Orbital Hybridization

Written by tutor Michael M.


The process by which we determine orbitals is a bit complex and relates to solutions of the Schrodinger equation. Luckily,
you won’t deal with this in an introductory chemistry class. Rather, we mostly focus on understanding the concepts of orbitals.
Essentially, these orbitals tell us the probability of finding an electron in a particular location around the nucleus.

Hybridization occurs when we combine two atomic orbitals to form hybrid orbitals. Hybridization helps us overcome the
problem of how molecules bond with one another. Bonding
solely with s and p orbitals would not necessarily yield the best spatial orientation for our compound. Atoms
like to be as far apart from each other to avoid electron repulsion.

We can relate hybridization to VSEPR
for simplicity; however they are not implicitly the same. To help with classifying though, you can approach molecules by looking at
the shape and think of hybridization from there. I will mention different VSEPR shapes that correspond to desired bond angles for hybridization.

Sp3 Hybridization

In order to understand why an orbital will engage in hybridization, we need to first look at the electron configuration.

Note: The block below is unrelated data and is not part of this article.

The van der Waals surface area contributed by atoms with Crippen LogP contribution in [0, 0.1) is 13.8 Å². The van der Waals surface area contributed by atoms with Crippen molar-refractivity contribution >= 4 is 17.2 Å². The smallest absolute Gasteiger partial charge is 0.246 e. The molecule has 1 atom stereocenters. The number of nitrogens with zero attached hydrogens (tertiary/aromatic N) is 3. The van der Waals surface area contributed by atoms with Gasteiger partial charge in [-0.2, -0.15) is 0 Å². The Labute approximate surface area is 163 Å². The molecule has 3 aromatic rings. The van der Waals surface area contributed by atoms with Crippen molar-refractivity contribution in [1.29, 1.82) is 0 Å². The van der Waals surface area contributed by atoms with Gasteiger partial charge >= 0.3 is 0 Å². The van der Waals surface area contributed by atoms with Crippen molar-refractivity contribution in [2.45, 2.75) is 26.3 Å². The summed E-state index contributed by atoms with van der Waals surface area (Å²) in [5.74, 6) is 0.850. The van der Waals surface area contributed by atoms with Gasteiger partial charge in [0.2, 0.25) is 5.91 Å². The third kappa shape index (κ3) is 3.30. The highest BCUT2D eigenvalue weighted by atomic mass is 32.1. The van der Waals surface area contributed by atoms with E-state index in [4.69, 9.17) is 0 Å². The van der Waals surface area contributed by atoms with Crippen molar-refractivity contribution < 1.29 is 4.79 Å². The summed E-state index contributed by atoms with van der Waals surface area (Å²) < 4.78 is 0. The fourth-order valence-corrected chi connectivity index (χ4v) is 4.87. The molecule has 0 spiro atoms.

For a simple tetrahedral compound, such as CH4 we know that carbon’s ground state electron configuration is
1s22s22p2 or, written another way, [He]2s22p2.

We can write this out as:

How to write hybridization

The s orbital is spherical and can only hold two electrons. In contrast, we have three p orbitals which are lobed and are
aligned along each of the major three dimensional axes; x, y and z. Each p orbital can also hold a maximum of two electrons.

With the way the above set is written, we have a pairing of electrons in the s orbital and two lone electrons in two of the p
orbitals. The idea is that the p orbitals are of higher energy than the s orbitals, so we place the electrons in the s orbital before
moving to the p orbital. Since we can only engage in bonding with unpaired electrons, this would predict that carbon can only form two
bonds, one for each electron in two of the p orbitals. We know that this is not true, since carbon forms four bonds in CH4, not two.
We can also see that these p orbitals are not fully occupied, thus they can take up more electrons than the number currently assigned
to them. This means that we could combine (hybridize) the s and p orbitals to give us orbitals than can yield better bond angles, as
well as increase our number of unpaired electrons, allowing us to bind more atoms.

In the case of a tetrahedral compound, we want the bond distances to be equal at 109.5 degrees. To achieve this we would want
equivalent bonding orbitals. We can combine the s orbitals with all three p orbitals, since they are not filled and are not
involved in bonding. This would give us an sp3 orbital. The nomenclature is designed to give us a fraction designating
relative amounts of orbital character. In the case of sp3, our orbital is ¼ s character and ¾ p character. This hybrid